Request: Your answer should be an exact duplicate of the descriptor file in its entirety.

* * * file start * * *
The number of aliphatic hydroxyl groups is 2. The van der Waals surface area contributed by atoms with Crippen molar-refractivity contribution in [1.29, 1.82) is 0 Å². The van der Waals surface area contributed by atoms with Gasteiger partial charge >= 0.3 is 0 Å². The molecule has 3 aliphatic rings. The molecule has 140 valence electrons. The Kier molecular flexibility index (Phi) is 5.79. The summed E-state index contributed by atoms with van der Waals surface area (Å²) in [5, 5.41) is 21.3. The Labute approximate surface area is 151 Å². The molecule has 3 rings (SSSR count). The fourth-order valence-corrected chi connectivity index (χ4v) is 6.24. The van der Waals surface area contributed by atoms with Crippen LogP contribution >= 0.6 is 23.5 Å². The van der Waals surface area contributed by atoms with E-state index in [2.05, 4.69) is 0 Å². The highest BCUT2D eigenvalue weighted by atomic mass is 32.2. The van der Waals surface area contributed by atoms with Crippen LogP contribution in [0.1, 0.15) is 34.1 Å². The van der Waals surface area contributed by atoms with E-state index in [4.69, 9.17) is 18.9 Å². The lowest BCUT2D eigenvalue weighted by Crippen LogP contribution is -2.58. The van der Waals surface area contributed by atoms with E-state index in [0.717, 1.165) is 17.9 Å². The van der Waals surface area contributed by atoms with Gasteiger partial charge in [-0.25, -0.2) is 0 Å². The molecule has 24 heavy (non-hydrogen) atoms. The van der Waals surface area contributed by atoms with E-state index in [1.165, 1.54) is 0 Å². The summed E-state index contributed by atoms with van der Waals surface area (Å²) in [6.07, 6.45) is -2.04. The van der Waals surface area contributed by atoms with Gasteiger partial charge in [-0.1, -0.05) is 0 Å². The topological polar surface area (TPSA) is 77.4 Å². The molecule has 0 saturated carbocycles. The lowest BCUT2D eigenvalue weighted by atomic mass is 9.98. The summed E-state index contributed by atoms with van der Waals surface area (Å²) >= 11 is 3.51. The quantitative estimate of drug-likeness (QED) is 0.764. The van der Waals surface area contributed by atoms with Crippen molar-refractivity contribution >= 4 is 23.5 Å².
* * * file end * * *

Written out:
The number of aliphatic hydroxyl groups is 2. The van der Waals surface area contributed by atoms with Crippen molar-refractivity contribution in [1.29, 1.82) is 0 Å². The van der Waals surface area contributed by atoms with Gasteiger partial charge >= 0.3 is 0 Å². The molecule has 3 aliphatic rings. The molecule has 140 valence electrons. The Kier molecular flexibility index (Phi) is 5.79. The summed E-state index contributed by atoms with van der Waals surface area (Å²) in [5, 5.41) is 21.3. The Labute approximate surface area is 151 Å². The molecule has 3 rings (SSSR count). The fourth-order valence-corrected chi connectivity index (χ4v) is 6.24. The van der Waals surface area contributed by atoms with Crippen LogP contribution >= 0.6 is 23.5 Å². The van der Waals surface area contributed by atoms with E-state index in [2.05, 4.69) is 0 Å². The highest BCUT2D eigenvalue weighted by atomic mass is 32.2. The van der Waals surface area contributed by atoms with Crippen LogP contribution in [0.1, 0.15) is 34.1 Å². The van der Waals surface area contributed by atoms with E-state index in [4.69, 9.17) is 18.9 Å². The lowest BCUT2D eigenvalue weighted by Crippen LogP contribution is -2.58. The van der Waals surface area contributed by atoms with E-state index in [0.717, 1.165) is 17.9 Å². The van der Waals surface area contributed by atoms with Gasteiger partial charge in [-0.25, -0.2) is 0 Å². The molecule has 24 heavy (non-hydrogen) atoms. The van der Waals surface area contributed by atoms with E-state index in [1.165, 1.54) is 0 Å². The summed E-state index contributed by atoms with van der Waals surface area (Å²) in [6.07, 6.45) is -2.04. The van der Waals surface area contributed by atoms with Gasteiger partial charge in [-0.1, -0.05) is 0 Å². The topological polar surface area (TPSA) is 77.4 Å². The molecule has 0 saturated carbocycles. The lowest BCUT2D eigenvalue weighted by atomic mass is 9.98. The summed E-state index contributed by atoms with van der Waals surface area (Å²) >= 11 is 3.51. The quantitative estimate of drug-likeness (QED) is 0.764. The van der Waals surface area contributed by atoms with Crippen molar-refractivity contribution >= 4 is 23.5 Å².